The show, which combines different musical styles, including hip-hop and salsa, centers on three days in the lives of residents of the Dominican-American neighborhood of Washington Heights in Manhattan. In addition to winning the 2008 Tony for best musical, "In the Heights" took the Tony for Miranda's original score. Upon accepting his award, he gave a memorable speech—in rhyming couplets—that should be required viewing for all future nominees.
Most recently, Miranda appeared opposite Hugh Laurie on the Fox drama "House" as the grouchy doctor's mental-institution roommate.
Back Stage: Do you have any concerns about how the material will play in Los Angeles?
Lin-Manuel Miranda: I've seen it play in Wisconsin; I've seen it play in Buffalo. What's really gratifying is when you have a run on Broadway, people come from all over the world to New York and see it. The story I was hearing from people, Latino or not, young and old, wasn't: "Hey, this is weird and exotic." It was always: "That was my aunt in that hair salon. That's my grandmother up there." I've found the characters and the struggles they're going through are incredibly relatable. So I wasn't too concerned about taking it on tour.
Back Stage: You wrote your first incarnation of "In the Heights" in college. How has it developed over the years?
Miranda: I was 19 when I started writing it, so it's been over 10 years since it first popped in my head, and it's changed a lot. The first incarnation is a play I wrote for college students, and I knew my audience, so there were a lot more four-letter words; there was more of a love triangle than the show you see now. But what has persisted through every incarnation is the mix of Latin and hip-hop music, which reflects the music we grew up with. And many of the characters have survived.
Back Stage: You appeared in both the season premiere and finale of "House." Was the role written for you?
Miranda: It was one of those rare, miracle roles, where Katie Jacobs, the executive producer, had seen me in the show. The way she tells it, when they knew they were sending House to a mental institution, they thought of me. So they actually wrote the part for me; she showed the writers some clips of me on YouTube, and they wrote it around my manic energy. When they called me, I went to L.A. sight unseen—I hadn't read the script. I'm just such a huge fan of that show, and I trusted them to do something fun with me, and boy, did they ever!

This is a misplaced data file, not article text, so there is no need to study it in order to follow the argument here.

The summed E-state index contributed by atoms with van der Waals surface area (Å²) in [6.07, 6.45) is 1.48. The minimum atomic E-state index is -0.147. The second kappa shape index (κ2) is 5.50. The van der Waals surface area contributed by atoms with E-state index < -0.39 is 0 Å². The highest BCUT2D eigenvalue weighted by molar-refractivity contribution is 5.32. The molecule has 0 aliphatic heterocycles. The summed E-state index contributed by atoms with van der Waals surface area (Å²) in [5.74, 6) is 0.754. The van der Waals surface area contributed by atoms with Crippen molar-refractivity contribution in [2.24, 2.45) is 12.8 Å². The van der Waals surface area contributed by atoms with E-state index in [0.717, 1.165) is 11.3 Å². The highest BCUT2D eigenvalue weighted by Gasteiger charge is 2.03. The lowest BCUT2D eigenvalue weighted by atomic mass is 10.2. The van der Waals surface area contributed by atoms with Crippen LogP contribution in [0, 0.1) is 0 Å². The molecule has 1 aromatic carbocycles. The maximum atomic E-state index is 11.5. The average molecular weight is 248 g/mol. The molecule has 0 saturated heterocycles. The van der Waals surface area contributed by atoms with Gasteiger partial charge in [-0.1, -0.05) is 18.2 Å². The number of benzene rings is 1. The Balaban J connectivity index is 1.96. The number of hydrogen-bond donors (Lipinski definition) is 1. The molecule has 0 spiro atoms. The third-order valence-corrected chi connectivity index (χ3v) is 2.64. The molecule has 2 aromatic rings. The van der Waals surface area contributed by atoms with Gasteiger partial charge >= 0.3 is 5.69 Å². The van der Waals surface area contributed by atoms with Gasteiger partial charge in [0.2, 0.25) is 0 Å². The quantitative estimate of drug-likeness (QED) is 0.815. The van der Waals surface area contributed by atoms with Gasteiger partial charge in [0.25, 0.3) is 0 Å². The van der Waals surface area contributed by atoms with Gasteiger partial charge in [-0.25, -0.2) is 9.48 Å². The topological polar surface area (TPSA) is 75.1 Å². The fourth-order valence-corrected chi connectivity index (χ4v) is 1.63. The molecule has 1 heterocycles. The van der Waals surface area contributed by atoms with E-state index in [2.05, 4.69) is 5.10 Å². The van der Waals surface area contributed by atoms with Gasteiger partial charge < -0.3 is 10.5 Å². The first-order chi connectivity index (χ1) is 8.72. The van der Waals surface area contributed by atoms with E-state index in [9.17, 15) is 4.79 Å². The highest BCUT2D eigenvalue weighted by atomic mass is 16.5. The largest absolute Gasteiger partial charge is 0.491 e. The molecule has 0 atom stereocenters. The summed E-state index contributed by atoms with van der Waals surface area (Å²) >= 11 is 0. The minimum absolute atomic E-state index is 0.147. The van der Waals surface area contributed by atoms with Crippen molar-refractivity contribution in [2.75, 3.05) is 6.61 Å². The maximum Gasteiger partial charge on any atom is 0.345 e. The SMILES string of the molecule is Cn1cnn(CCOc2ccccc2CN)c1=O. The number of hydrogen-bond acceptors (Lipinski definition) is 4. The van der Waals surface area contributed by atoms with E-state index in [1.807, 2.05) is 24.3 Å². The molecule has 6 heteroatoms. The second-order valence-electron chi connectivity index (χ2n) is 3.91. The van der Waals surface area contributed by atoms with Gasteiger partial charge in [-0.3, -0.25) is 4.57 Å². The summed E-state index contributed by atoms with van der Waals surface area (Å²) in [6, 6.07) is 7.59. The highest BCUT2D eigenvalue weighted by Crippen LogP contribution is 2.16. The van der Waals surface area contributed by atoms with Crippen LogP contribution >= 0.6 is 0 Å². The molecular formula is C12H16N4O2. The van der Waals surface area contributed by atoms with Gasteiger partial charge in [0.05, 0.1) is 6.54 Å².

Back Stage: That was your first major TV experience, correct?
Miranda: Yes. We basically made a movie; that season premiere is a two-hour movie. And we did what no show, including "House," does, which is we rehearsed for a week. So for me, who had very little TV experience other than playing a bellboy on "The Sopranos" once, it was such a great baby step into the world of TV acting, because I got to rehearse with Hugh and everyone for an entire week.
Back Stage: What's the status of the "In the Heights" film?
Miranda: We're still in script phase; I'm working on some new music for it. So we're not at the filming stage yet. That will be my day job while I'm in L.A.
Back Stage: What are your major concerns in adapting a musical for the screen?
Miranda: Well, it's really threading a needle here, trying to make sure the show people love on stage survives to the screen intact, but also trying to make a good movie—and that does not necessarily mean a faithful translation. So we're really trying to thread the line in terms of making sure the movie works on its own terms, but still retain the flavor of what people fell in love with on Broadway. And it's not easy. And that's why I'm in it way deeper than most composers usually are. Usually you sell the rights, you write a new song for Oscar consideration, and you let them do what they want. I'm really up to my elbows in it. So hopefully that will be for the good of the film. I'm really excited by the team we have—Kenny Ortega is just fantastic and so passionate about the show.
Back Stage: How did you decide on Kenny Ortega as your director?
Miranda: Kenny Ortega has been choreographing my life since before I even knew who Kenny Ortega was. I was born in 1980. I grew up dancing to "Twist and Shout" from "Ferris Bueller," I grew up dancing to "Dirty Dancing," "Footloose"…these are all the shows I would put on for my parents without even knowing I was doing Kenny Ortega's choreography. And I don't think there is anyone who has more musical film experience than he does. The fact that he's Latino and feels such a connection to the material—it was just a matter of making sure he was available, and it's been a fantastic ride ever since.
Back Stage: You had one of the best speeches ever at the Tonys. How prepared was it?
Miranda: I would say half prepared. I think the best way to describe it is that my shower curtain got a way better speech than the Tony audience did. I am so superstitious about writing it down that I didn't want to; I just sort of had these couplets in my head and was sort of going over them in the hopes I would get to say them. You can actually see the moment where my prepared couplets leave my head, and it's right after the Chris Jackson line, and then my eyes start darting around desperately. So the first half is sort of prepared in my head; the Sondheim stuff came out of my butt—and I'm so grateful it did—and the last line was something I'd prepared for the flag in my pocket. But there's a whole middle in there where I really don't know what I'm saying, and I'm really glad it came out in order.
For more information on the show and to purchase Broadway or touring tickets, visit www.intheheightsthemusical.com.